If you would like to create a stunning planting scheme, some common sense checks are needed before you even start thinking about the choice of colours or a layout.
One of the first things to understand is your site: is it sunny or shady? Look at the amount of sun falling in the area and at what time of the day. Also, consider the amount of rainfall it receives. If the site is sheltered by trees or protected by a wall, the plants will get a reduced amount of water. Check your soil to determine whether it is acid or alkaline; Cotswold brash and clay can also be present. All of these factors govern the suitability of each plant.
Once this initial site analysis is done, you can go ahead and choose the plants.
Other gardens are a great source of inspiration, especially if they are located close to yours as these will show what grows well in the area. The National Gardens Scheme’s Yellow Book is a useful place to find out about garden open days. I always suggest taking photographs as a reminder, particularly at different times of the year.
Colour is subjective: what one persons loves, another person may hate. Most of us have a favorite colourway in the garden, ranging from the simplicity of a monochrome scheme to a riot of different colours.
The most well known garden with monochrome planting is the White Garden at Sissinghurst Castle in Kent. It is a popular scheme but one that’s hard to achieve. To make it work, you need to use plenty of foliage and fewer flowers, to avoid it looking messy.
The colour wheel is an illustration of colours in the shape of a circle, showing the relationships between primary and secondary colours. It has six main segments: the primary colours – red, yellow and blue – and the secondary colours – orange, green and purple.
In ’harmonious’ colour schemes, plants of adjacent colours are placed next to each other, such as the cooler blues and violets or red, orange and yellow from the hotter side. Whereas in ’contrasting’ colour schemes, plants in colours from the opposite side of the colour wheel are chosen. Those colours exactly opposite each other give the strongest contrast, with pairings such as red and green, blue and orange or yellow and violet. When placed next to each other, these combinations work to make each colour look more intense.
Colour density is also an important factor when designing. For example, a soft yellow is soothing with any shade of blue, while a stronger yellow would be more challenging to place effectively. The stronger a colour, the less of it you need to produce dramatic planting combinations.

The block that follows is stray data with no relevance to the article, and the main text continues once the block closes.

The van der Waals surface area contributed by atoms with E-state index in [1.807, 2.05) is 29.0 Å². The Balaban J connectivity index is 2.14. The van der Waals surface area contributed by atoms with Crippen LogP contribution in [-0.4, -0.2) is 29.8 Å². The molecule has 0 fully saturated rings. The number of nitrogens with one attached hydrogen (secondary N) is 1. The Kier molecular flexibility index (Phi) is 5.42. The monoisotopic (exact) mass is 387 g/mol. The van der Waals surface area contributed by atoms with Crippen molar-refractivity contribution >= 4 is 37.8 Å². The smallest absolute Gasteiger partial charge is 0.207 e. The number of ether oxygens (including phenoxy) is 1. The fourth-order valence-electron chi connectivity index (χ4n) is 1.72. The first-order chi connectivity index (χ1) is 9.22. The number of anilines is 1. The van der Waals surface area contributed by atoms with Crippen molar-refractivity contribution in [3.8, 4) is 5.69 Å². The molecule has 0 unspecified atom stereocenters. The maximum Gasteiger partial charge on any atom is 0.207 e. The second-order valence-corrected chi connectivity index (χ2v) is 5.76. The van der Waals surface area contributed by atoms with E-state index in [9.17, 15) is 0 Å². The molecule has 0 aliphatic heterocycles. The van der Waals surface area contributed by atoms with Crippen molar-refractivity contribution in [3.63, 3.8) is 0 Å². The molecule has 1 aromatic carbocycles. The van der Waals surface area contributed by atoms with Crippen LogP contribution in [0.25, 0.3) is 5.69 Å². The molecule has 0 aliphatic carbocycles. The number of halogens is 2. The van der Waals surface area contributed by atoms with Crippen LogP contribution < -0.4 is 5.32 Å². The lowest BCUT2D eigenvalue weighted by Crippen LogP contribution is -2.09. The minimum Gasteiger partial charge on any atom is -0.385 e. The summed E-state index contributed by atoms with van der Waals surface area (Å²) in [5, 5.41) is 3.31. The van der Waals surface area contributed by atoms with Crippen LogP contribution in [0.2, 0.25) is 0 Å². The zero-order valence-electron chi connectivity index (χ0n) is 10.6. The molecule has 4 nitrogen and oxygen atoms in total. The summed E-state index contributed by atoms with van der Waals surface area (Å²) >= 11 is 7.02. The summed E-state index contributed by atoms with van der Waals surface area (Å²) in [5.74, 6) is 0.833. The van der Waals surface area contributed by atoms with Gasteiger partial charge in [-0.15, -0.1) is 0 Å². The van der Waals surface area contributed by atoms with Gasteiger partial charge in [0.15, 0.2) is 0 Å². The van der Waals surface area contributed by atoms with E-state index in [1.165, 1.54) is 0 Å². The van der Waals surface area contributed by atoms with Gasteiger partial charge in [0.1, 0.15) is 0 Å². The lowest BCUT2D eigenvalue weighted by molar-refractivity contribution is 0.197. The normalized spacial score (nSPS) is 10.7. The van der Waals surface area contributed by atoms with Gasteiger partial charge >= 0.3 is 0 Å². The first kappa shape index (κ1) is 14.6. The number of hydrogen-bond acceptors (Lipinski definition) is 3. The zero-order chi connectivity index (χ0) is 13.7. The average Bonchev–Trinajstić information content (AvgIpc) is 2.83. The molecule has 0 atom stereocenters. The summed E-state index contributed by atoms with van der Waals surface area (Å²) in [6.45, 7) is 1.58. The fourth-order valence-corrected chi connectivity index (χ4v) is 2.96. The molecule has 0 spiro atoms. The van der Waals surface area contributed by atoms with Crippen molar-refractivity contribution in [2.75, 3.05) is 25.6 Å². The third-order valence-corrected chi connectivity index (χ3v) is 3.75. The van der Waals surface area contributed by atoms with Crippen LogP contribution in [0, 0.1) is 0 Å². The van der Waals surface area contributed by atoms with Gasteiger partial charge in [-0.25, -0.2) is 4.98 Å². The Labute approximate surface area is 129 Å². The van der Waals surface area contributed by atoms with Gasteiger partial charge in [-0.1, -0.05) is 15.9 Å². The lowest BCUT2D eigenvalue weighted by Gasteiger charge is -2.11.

Hot colours are exciting – imagine red roses and orange crocosmia. However, they can be hard to see in the evening and can make a space appear smaller. Cool colours are soft and gentle, restful and calming combinations, often looking best in shade and showing up beautifully in the evening light.
When choosing plants for the border, it is the overall form of the plant that is important so don’t forget the foliage and seedheads as well as the flower. Coarse textured plants, such as Bergenia and Gunnera, have leaves that are visible from a distance, while small leaved plants, such as Buxus sempervirens, and clipped Yew (Taxus baccata), give a finer texture. A lawn, with its fine texture and calming green colour, can make a garden seem larger than a planting of the same area in larger, coarser leaved, brightly coloured plants.
Flower heads can be categorised by shape. Choose a balance of these when designing:
Buttons and spheres
This group covers plants such as the architectural Echinops through to the smaller Astrantia. The heads of these stand out against a softer background.
Spires and spikes
A very strong flower form, best used in a drift or at the back of the border. My favourites are Digitalis and Veronicastrum.
Usually a soft, cloud-like effect that can be used to link the stronger flower shapes. Examples are Thalictrum and Crambe.
Creating a mass of colour, examples included Asters and Echinacea; these are also used to link the stronger flower forms.
Screens and curtains
Light and airy plantings which allow you to see through them. Verbena bonariensis is a good example along with grasses.
Providing the domes and hummocks, plants such as Eupatorium and Orlaya give gentle, rounded shapes.
STUNNING PLANTING COMBINATIONS
The following combinations are some of my personal favourites:
Echinops Veitch’s Blue, Agastache Blue Fortune, Perovskia Blue Spire and Achillea Credo.
Lavender and Kniphofia Bees Lemon.
Lupinus The Page and Allium Purple Sensation.
Rosa Graham Thomas and Nepeta Walker’s Low.
Papaver rhoeas and Salvia nemorosa Caradonna.
This article first appeared in the Summer 2015 edition of Cotswold Preview.